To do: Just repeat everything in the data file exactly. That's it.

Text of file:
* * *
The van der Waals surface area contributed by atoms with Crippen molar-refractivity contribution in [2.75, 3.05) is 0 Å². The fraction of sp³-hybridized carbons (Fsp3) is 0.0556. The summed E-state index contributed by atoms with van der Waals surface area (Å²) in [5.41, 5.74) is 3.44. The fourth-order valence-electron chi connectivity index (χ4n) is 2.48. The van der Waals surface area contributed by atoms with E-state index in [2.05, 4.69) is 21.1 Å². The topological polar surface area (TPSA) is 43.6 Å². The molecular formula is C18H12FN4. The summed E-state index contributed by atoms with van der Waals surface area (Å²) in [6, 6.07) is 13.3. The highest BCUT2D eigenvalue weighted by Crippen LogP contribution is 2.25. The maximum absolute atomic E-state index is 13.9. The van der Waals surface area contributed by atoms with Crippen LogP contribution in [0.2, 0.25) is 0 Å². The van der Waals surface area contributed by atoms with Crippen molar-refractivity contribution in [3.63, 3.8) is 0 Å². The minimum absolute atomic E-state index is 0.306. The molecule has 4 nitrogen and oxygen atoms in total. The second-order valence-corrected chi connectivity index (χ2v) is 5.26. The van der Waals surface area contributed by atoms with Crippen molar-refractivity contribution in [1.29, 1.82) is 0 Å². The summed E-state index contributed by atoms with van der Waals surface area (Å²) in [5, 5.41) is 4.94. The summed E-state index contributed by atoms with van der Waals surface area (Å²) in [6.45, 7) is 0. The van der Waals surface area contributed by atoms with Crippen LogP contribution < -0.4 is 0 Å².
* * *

The van der Waals surface area contributed by atoms with Crippen molar-refractivity contribution in [2.75, 3.05) is 0 Å². The fraction of sp³-hybridized carbons (Fsp3) is 0.0556. The summed E-state index contributed by atoms with van der Waals surface area (Å²) in [5.41, 5.74) is 3.44. The fourth-order valence-electron chi connectivity index (χ4n) is 2.48. The van der Waals surface area contributed by atoms with E-state index in [2.05, 4.69) is 21.1 Å². The topological polar surface area (TPSA) is 43.6 Å². The molecular formula is C18H12FN4. The summed E-state index contributed by atoms with van der Waals surface area (Å²) in [6, 6.07) is 13.3. The highest BCUT2D eigenvalue weighted by Crippen LogP contribution is 2.25. The maximum absolute atomic E-state index is 13.9. The van der Waals surface area contributed by atoms with Crippen LogP contribution in [0.2, 0.25) is 0 Å². The van der Waals surface area contributed by atoms with Crippen molar-refractivity contribution in [3.63, 3.8) is 0 Å². The minimum absolute atomic E-state index is 0.306. The molecule has 4 nitrogen and oxygen atoms in total. The second-order valence-corrected chi connectivity index (χ2v) is 5.26. The van der Waals surface area contributed by atoms with Crippen molar-refractivity contribution in [1.29, 1.82) is 0 Å². The summed E-state index contributed by atoms with van der Waals surface area (Å²) in [5, 5.41) is 4.94. The summed E-state index contributed by atoms with van der Waals surface area (Å²) in [6.45, 7) is 0. The van der Waals surface area contributed by atoms with Crippen LogP contribution < -0.4 is 0 Å².